Leh (Ladakh): The violent faceoff with China that left 20 Indian soldiers dead in Eastern Ladakh’s Galwan Valley on 15 June shocked the world and the country in equal measure.
But as India and China lock horns in a dangerous flare-up not seen in decades, several local leaders in Ladakh and villagers along the Line of Actual Control (LAC) said the writing was on the wall.
Speaking to ThePrint, local leaders claimed that the Chinese have been intruding into Indian land for years, and that they had raised red flags with authorities at all levels — from the Ladakh Autonomous Hill Development Council (LAHDC), which governs the region, to BJP MP from Ladakh Jamyang Tsering Namgyal and even the central government.
Their concerns and red flags, they added, were ignored time and again, though LAHDC chairperson Gyal P. Wangyal said the council never received any such input from any local leader.
‘Chinese prevent nomads from grazing on Indian land’
Ladakhis living along the border areas claim that they have been losing their grazing land due to increased Chinese presence for the last many years.
Spearheading the cause of the nomads has been the Nyoma Block Development Council Chairperson Urgain Chodon, who in a series of Facebook posts since last year has claimed that the Chinese were increasingly threatening nomads in the Nyoma block.
The Nyoma block abuts the Line of Actual Control (LAC) and is about 60 km from Pangong Lake.
The Facebook posts by Chodon, a BJP leader from a nomadic family, date back to May 2019.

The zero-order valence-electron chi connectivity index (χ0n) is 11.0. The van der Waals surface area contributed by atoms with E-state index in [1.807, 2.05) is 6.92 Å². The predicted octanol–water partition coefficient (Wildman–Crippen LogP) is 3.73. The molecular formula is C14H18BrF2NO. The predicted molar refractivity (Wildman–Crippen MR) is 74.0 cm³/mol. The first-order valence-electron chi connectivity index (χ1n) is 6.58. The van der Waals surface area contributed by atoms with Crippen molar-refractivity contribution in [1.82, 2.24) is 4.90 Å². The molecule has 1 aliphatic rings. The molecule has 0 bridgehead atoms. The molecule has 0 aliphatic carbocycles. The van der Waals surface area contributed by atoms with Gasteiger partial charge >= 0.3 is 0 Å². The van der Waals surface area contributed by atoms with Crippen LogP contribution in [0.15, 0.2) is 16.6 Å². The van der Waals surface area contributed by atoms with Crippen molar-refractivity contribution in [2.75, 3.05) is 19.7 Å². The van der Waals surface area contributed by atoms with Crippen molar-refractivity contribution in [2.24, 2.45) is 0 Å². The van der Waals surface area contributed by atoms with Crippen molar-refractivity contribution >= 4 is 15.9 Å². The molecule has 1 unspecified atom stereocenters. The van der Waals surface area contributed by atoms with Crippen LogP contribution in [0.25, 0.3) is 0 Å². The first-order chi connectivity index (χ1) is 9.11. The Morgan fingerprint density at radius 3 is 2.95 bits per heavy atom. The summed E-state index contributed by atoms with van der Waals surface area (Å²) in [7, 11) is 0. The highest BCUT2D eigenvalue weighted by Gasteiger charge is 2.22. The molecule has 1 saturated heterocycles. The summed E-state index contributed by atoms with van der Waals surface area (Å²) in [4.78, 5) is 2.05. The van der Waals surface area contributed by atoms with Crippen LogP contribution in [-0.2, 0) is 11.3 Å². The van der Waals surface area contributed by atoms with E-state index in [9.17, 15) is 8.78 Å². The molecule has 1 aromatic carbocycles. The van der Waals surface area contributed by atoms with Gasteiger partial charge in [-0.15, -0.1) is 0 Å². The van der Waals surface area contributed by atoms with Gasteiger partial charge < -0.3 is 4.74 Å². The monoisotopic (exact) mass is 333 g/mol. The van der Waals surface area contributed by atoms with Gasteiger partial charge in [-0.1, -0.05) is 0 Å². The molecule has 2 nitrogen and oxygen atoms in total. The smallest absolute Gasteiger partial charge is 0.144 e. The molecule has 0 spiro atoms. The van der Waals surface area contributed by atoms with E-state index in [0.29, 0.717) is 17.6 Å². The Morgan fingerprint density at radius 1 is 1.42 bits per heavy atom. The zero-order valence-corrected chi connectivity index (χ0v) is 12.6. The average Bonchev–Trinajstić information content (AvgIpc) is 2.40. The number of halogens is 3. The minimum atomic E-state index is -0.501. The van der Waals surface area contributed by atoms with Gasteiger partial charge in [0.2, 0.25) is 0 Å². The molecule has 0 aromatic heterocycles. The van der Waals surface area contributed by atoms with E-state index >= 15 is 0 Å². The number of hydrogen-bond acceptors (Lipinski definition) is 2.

Four days before the Galwan Valley attack, on 11 June, she had shared her earlier post from 11 July 2019, in which she had written that Chinese PLA soldiers had entered 6 km into Indian territory at Dhola village in Nyoma Block, unfurled their national flag and stopped locals from hoisting the Indian, Tibetan, and Buddhist flags to celebrate the Dalai Lama’s birthday. The post also says that later in December 2019, they claimed the adjoining land as theirs.
In another post on Facebook, she said PLA soldiers had threatened villagers and warned them against grazing in territory that they claimed was Chinese land.
“Not just for the past couple of months, I have been raising these concerns since 2015,” Chodon told ThePrint. “As recently as April, I posted about how we noticed 300-350 Chinese vehicular movement but I deleted the posts later because I was told my posts are creating panic.”
Konchok Stanzin, executive councillor, LAHDC, also of the BJP, too acknowledged that small flashpoints have been occurring for a couple of years now. “There have been small skirmishes over Chinese flags and banners being unfurled in Chumul, Demchok (at Nyoma Block), Chushul (at adjoining Durbuk Block) and even Pangong since 2017. But they have been short-lived and have been resolved locally,” he said.
Not just local BJP leaders, even Congress leaders have claimed that Chinese presence has only increased over the years.
Rigzin Spalbar, former chief executive chairman of the LAHDC, said a canal he inaugurated in Demchok in 2013 was occupied by the Chinese in 2018. “I inaugurated the canal on Gandhi Jayanti in 2013,” he said. “In 2018, the Chinese were sitting over there and had taken away our nomads’ summer pasture land. What more proof do you want?”
Not just leaders, but locals too have raised concerns about increased Chinese presence on Indian grazing lands. A local resident from Changthang region’s Phobrang village, about 15 km from Pangong Lake, told ThePrint that his family has been stopped by Chinese from grazing their herds.
“Earlier my family could go as far as the Green Top area near the LAC to graze our herd. But then the Chinese began stopping us,” said the resident, who didn’t want to be named. “My father used to say that he would earlier see the Chinese below Green Top Hill, now they’re right on top of Green Top Hill so we stopped grazing there.”